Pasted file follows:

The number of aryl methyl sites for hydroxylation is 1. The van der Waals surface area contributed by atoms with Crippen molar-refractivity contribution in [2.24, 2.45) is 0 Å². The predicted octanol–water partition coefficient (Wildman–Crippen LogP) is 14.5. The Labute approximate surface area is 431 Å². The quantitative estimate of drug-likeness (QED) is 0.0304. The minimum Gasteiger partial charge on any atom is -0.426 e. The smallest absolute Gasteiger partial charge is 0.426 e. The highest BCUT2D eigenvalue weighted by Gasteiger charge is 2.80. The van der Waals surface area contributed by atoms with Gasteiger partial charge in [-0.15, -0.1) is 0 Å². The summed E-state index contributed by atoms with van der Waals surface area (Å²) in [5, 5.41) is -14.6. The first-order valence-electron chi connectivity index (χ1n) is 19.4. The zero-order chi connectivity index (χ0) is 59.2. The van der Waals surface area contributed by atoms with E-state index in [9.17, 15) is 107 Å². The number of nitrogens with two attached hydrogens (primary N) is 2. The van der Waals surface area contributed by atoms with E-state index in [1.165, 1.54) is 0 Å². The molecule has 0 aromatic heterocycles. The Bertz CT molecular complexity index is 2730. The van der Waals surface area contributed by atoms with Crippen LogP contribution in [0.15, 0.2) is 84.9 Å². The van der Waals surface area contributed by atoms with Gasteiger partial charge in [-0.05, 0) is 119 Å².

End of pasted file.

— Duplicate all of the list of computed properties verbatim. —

The number of aryl methyl sites for hydroxylation is 1. The van der Waals surface area contributed by atoms with Crippen molar-refractivity contribution in [2.24, 2.45) is 0 Å². The predicted octanol–water partition coefficient (Wildman–Crippen LogP) is 14.5. The Labute approximate surface area is 431 Å². The quantitative estimate of drug-likeness (QED) is 0.0304. The minimum Gasteiger partial charge on any atom is -0.426 e. The smallest absolute Gasteiger partial charge is 0.426 e. The highest BCUT2D eigenvalue weighted by Gasteiger charge is 2.80. The van der Waals surface area contributed by atoms with Gasteiger partial charge in [-0.15, -0.1) is 0 Å². The summed E-state index contributed by atoms with van der Waals surface area (Å²) in [5, 5.41) is -14.6. The first-order valence-electron chi connectivity index (χ1n) is 19.4. The zero-order chi connectivity index (χ0) is 59.2. The van der Waals surface area contributed by atoms with E-state index in [9.17, 15) is 107 Å². The number of nitrogens with two attached hydrogens (primary N) is 2. The van der Waals surface area contributed by atoms with E-state index in [1.165, 1.54) is 0 Å². The molecule has 0 aromatic heterocycles. The Bertz CT molecular complexity index is 2730. The van der Waals surface area contributed by atoms with Crippen LogP contribution in [0.15, 0.2) is 84.9 Å². The van der Waals surface area contributed by atoms with Gasteiger partial charge in [-0.05, 0) is 119 Å².